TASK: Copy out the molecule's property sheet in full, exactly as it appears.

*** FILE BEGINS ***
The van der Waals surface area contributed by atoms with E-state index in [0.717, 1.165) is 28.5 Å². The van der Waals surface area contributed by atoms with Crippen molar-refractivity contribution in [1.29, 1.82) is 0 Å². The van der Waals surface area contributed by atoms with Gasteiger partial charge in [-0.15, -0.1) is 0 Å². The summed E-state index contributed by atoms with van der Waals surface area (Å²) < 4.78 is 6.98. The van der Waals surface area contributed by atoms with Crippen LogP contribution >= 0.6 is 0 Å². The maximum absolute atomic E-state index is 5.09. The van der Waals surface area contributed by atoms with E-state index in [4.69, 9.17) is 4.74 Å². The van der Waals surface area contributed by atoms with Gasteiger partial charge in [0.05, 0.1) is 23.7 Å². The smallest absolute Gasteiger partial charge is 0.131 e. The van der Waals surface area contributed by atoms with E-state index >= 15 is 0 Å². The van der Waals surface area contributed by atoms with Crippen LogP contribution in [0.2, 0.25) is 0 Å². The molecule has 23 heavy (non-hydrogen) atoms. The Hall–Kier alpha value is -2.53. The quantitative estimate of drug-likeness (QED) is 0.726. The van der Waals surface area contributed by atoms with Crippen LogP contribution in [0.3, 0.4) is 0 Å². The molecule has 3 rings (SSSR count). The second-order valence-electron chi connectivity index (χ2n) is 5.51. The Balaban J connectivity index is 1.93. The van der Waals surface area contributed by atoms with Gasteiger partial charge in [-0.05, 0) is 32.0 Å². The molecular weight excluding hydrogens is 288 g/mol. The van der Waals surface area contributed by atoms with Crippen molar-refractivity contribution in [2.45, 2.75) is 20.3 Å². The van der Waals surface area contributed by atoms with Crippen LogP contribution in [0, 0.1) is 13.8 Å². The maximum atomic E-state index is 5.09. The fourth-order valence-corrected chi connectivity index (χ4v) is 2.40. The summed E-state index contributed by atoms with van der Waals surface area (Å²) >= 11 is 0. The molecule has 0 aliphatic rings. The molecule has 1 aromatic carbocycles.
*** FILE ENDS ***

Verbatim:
The van der Waals surface area contributed by atoms with E-state index in [0.717, 1.165) is 28.5 Å². The van der Waals surface area contributed by atoms with Crippen molar-refractivity contribution in [1.29, 1.82) is 0 Å². The van der Waals surface area contributed by atoms with Gasteiger partial charge in [-0.15, -0.1) is 0 Å². The summed E-state index contributed by atoms with van der Waals surface area (Å²) < 4.78 is 6.98. The van der Waals surface area contributed by atoms with Crippen LogP contribution >= 0.6 is 0 Å². The maximum absolute atomic E-state index is 5.09. The van der Waals surface area contributed by atoms with E-state index in [4.69, 9.17) is 4.74 Å². The van der Waals surface area contributed by atoms with Gasteiger partial charge in [0.05, 0.1) is 23.7 Å². The smallest absolute Gasteiger partial charge is 0.131 e. The van der Waals surface area contributed by atoms with E-state index >= 15 is 0 Å². The van der Waals surface area contributed by atoms with Crippen LogP contribution in [0.2, 0.25) is 0 Å². The molecule has 23 heavy (non-hydrogen) atoms. The Hall–Kier alpha value is -2.53. The quantitative estimate of drug-likeness (QED) is 0.726. The van der Waals surface area contributed by atoms with Crippen LogP contribution in [0.3, 0.4) is 0 Å². The molecule has 3 rings (SSSR count). The second-order valence-electron chi connectivity index (χ2n) is 5.51. The Balaban J connectivity index is 1.93. The van der Waals surface area contributed by atoms with Gasteiger partial charge in [-0.05, 0) is 32.0 Å². The molecular weight excluding hydrogens is 288 g/mol. The van der Waals surface area contributed by atoms with Crippen molar-refractivity contribution in [2.45, 2.75) is 20.3 Å². The van der Waals surface area contributed by atoms with Crippen LogP contribution in [0, 0.1) is 13.8 Å². The maximum atomic E-state index is 5.09. The fourth-order valence-corrected chi connectivity index (χ4v) is 2.40. The summed E-state index contributed by atoms with van der Waals surface area (Å²) >= 11 is 0. The molecule has 0 aliphatic rings. The molecule has 1 aromatic carbocycles.